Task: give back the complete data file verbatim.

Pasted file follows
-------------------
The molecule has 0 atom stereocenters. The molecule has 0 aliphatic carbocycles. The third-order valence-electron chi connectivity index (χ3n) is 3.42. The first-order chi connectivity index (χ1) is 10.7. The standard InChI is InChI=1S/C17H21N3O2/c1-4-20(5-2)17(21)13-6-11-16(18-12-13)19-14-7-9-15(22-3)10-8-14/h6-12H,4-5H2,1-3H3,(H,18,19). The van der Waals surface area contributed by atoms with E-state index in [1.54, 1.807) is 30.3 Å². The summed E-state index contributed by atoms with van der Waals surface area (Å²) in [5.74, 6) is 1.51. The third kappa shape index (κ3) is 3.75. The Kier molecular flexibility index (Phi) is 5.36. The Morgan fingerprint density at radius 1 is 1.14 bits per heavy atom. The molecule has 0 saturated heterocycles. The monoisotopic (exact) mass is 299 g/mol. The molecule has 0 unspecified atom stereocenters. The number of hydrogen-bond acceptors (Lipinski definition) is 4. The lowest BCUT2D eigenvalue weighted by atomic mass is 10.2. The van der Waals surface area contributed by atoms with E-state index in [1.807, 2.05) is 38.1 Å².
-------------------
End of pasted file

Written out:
The molecule has 0 atom stereocenters. The molecule has 0 aliphatic carbocycles. The third-order valence-electron chi connectivity index (χ3n) is 3.42. The first-order chi connectivity index (χ1) is 10.7. The standard InChI is InChI=1S/C17H21N3O2/c1-4-20(5-2)17(21)13-6-11-16(18-12-13)19-14-7-9-15(22-3)10-8-14/h6-12H,4-5H2,1-3H3,(H,18,19). The van der Waals surface area contributed by atoms with E-state index in [1.54, 1.807) is 30.3 Å². The summed E-state index contributed by atoms with van der Waals surface area (Å²) in [5.74, 6) is 1.51. The third kappa shape index (κ3) is 3.75. The Kier molecular flexibility index (Phi) is 5.36. The Morgan fingerprint density at radius 1 is 1.14 bits per heavy atom. The molecule has 0 saturated heterocycles. The monoisotopic (exact) mass is 299 g/mol. The molecule has 0 unspecified atom stereocenters. The number of hydrogen-bond acceptors (Lipinski definition) is 4. The lowest BCUT2D eigenvalue weighted by atomic mass is 10.2. The van der Waals surface area contributed by atoms with E-state index in [1.807, 2.05) is 38.1 Å².